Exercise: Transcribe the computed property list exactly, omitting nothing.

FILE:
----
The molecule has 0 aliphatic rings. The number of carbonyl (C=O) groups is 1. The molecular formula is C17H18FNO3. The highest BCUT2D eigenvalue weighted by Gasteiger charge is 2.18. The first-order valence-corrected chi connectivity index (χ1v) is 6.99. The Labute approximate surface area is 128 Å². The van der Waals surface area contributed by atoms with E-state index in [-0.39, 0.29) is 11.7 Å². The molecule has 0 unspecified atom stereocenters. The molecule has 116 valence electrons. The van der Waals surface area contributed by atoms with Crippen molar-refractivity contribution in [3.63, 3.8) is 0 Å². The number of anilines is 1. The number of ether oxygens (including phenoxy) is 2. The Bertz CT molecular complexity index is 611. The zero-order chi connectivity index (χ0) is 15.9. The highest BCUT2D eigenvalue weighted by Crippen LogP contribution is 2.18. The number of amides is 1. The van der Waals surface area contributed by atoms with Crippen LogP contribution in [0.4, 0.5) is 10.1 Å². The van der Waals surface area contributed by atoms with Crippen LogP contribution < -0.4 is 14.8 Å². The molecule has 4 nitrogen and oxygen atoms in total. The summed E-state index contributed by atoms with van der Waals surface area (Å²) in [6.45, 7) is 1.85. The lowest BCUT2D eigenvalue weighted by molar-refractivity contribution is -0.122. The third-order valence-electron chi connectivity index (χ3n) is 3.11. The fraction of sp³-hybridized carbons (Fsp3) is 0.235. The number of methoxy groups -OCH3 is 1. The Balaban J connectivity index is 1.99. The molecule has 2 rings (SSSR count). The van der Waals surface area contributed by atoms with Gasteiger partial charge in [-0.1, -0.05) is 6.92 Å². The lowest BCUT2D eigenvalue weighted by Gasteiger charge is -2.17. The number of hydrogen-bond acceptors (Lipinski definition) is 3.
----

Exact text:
The molecule has 0 aliphatic rings. The number of carbonyl (C=O) groups is 1. The molecular formula is C17H18FNO3. The highest BCUT2D eigenvalue weighted by Gasteiger charge is 2.18. The first-order valence-corrected chi connectivity index (χ1v) is 6.99. The Labute approximate surface area is 128 Å². The van der Waals surface area contributed by atoms with E-state index in [-0.39, 0.29) is 11.7 Å². The molecule has 0 unspecified atom stereocenters. The molecule has 116 valence electrons. The van der Waals surface area contributed by atoms with Crippen molar-refractivity contribution in [3.63, 3.8) is 0 Å². The number of anilines is 1. The number of ether oxygens (including phenoxy) is 2. The Bertz CT molecular complexity index is 611. The zero-order chi connectivity index (χ0) is 15.9. The highest BCUT2D eigenvalue weighted by Crippen LogP contribution is 2.18. The number of amides is 1. The van der Waals surface area contributed by atoms with Crippen LogP contribution in [0.4, 0.5) is 10.1 Å². The van der Waals surface area contributed by atoms with Crippen LogP contribution < -0.4 is 14.8 Å². The molecule has 4 nitrogen and oxygen atoms in total. The summed E-state index contributed by atoms with van der Waals surface area (Å²) in [6.45, 7) is 1.85. The lowest BCUT2D eigenvalue weighted by molar-refractivity contribution is -0.122. The third-order valence-electron chi connectivity index (χ3n) is 3.11. The fraction of sp³-hybridized carbons (Fsp3) is 0.235. The number of methoxy groups -OCH3 is 1. The Balaban J connectivity index is 1.99. The molecule has 2 rings (SSSR count). The van der Waals surface area contributed by atoms with Gasteiger partial charge in [-0.1, -0.05) is 6.92 Å². The lowest BCUT2D eigenvalue weighted by Gasteiger charge is -2.17. The number of hydrogen-bond acceptors (Lipinski definition) is 3.